CHINESE company ECE wants Government to enable it to obtain work permits for as many foreign employees as it needs for a planned iron ore mine and industrial park in the Kunene Region.
This is just one of the demands made by a delegation from Eastern China Non-Ferrous Metals Investment Holding (ECE) in a project proposal presented to Prime Minister Hage Geingob in Windhoek last week. The delegation, sent to brief Government on the ECE's investments in Namibia, was led by Ziran Zhong, a chief engineer in China's Ministry of Land and Resources.
ECE last year discovered a deposit of 3 268 billion tonnes of iron ore at the Orumana village, some 30 kilometres south of Opuwo in the Kunene Region, and is planning to construct a multi-billion dollar industrial complex near Opuwo.
The company is also calling on Government not to apply import tariffs on production equipment and goods for investment imported for the planned industrial park. It also wants to be exempted from export tax on the products manufactured and processed in the planned industrial park.
In its project proposal, the ECE furthermore asks Government to allow all products produced and processed by enterprises in the industrial park to have access to the Namibian market.
It further proposed that land approval procedures for investors in the industrial park be simplified, and that the investors not be charged any rent for the first six months of the operation of the industrial park, after which it seeks a lease term of 99 years, among other things. Further support the ECE seeks from Government includes preferential policies on income tax and value-added tax (VAT).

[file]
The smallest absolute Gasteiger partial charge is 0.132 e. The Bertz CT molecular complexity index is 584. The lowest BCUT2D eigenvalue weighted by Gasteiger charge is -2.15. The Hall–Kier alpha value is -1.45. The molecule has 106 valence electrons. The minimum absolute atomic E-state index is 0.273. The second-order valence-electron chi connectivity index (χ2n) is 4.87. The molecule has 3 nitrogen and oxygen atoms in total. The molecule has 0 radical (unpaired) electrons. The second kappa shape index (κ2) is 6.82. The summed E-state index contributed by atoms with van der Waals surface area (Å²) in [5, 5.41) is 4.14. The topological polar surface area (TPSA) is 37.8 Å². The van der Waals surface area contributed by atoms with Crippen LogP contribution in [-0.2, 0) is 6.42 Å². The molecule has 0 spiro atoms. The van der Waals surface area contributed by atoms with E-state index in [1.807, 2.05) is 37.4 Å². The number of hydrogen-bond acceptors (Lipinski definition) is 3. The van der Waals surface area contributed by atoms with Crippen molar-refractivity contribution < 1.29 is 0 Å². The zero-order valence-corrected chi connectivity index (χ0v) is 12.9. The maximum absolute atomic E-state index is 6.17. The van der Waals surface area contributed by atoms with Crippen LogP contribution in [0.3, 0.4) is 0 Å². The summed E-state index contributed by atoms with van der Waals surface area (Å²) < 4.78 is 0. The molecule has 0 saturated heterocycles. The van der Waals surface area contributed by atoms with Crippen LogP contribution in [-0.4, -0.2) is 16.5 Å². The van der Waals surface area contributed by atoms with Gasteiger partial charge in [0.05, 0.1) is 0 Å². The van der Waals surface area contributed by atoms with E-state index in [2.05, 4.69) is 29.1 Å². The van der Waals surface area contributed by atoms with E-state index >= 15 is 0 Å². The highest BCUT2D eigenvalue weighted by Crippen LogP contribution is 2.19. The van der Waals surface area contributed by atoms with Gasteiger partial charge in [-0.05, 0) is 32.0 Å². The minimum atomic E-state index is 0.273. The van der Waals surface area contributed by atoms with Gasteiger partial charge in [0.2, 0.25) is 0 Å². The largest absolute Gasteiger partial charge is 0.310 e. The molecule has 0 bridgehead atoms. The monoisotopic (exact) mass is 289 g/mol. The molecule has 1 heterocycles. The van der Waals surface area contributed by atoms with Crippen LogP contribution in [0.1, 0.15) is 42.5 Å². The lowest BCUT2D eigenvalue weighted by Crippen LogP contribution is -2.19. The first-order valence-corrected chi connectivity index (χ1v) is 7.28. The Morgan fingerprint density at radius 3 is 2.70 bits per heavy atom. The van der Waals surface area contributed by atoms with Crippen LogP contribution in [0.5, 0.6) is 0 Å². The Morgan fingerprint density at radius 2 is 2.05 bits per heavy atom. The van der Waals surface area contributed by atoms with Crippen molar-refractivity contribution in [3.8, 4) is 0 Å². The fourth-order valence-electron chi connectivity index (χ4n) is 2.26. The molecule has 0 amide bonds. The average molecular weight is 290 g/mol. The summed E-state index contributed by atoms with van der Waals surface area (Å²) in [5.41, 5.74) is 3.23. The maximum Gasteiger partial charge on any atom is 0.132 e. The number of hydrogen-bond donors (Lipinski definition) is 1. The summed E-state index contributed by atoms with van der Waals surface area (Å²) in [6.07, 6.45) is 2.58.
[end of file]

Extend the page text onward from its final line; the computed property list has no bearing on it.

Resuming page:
Briefing the Prime Minister, ECE executive chairman Yi Shao said if everything goes well, the projects would contribute US$700 million (about N$6,2 billion) to Namibia's gross domestic product (GDP), and employ about 5 000 Namibians.
"As Namibia is aiming to be an industrialised country in the near future, the development of iron ore resources and the construction of industrial parks will be the best promotion for the country towards industrialisation," he said.
The company is busy with the exploration of iron ore resources in Opuwo, and has already been granted an exclusive prospecting licence (EPL) by the Ministry of Mines and Energy.
According to its project proposal, the company has so far invested US$20 million (about N$177 million) in geological and geophysical prospecting, drilling and trench work.
The proposal indicated that iron ore resources found are of a low grade and complex composition, but the ore structure has great influence upon beneficiation.
"The good news is that China has already mastered the development and utilisation of iron ore resources," the ECE said.
The industrial park will mainly focus on iron ore mining and steel smelting, supported by related industries, including section bar processing, machinery, trade, logistics and hotels, amongst other things.
On his part, Geingob said Government welcomes projects in the country, as long as investors obeyed the country's laws.
"We have a problem of land. Land is a very sensitive issue here, as Namibians were deprived of their land for too long," he said.
He also told the visiting delegation that the country is faced with an unemployment problem, and will not allow foreigners to do jobs Namibians could do.
"You can bring in expertise, but not employ foreigners in jobs that Namibians are capable of doing. This will poison the longstanding relations between the two countries," Geingob said.
Meanwhile, Finance Minister Saara Kuugongelwa-Amadhila briefed the visiting delegation on preferential taxes, importation taxes and export taxes, while Minister of Trade and Industry Calle Schlettwein said the concept of an industrial park is a very exciting proposal.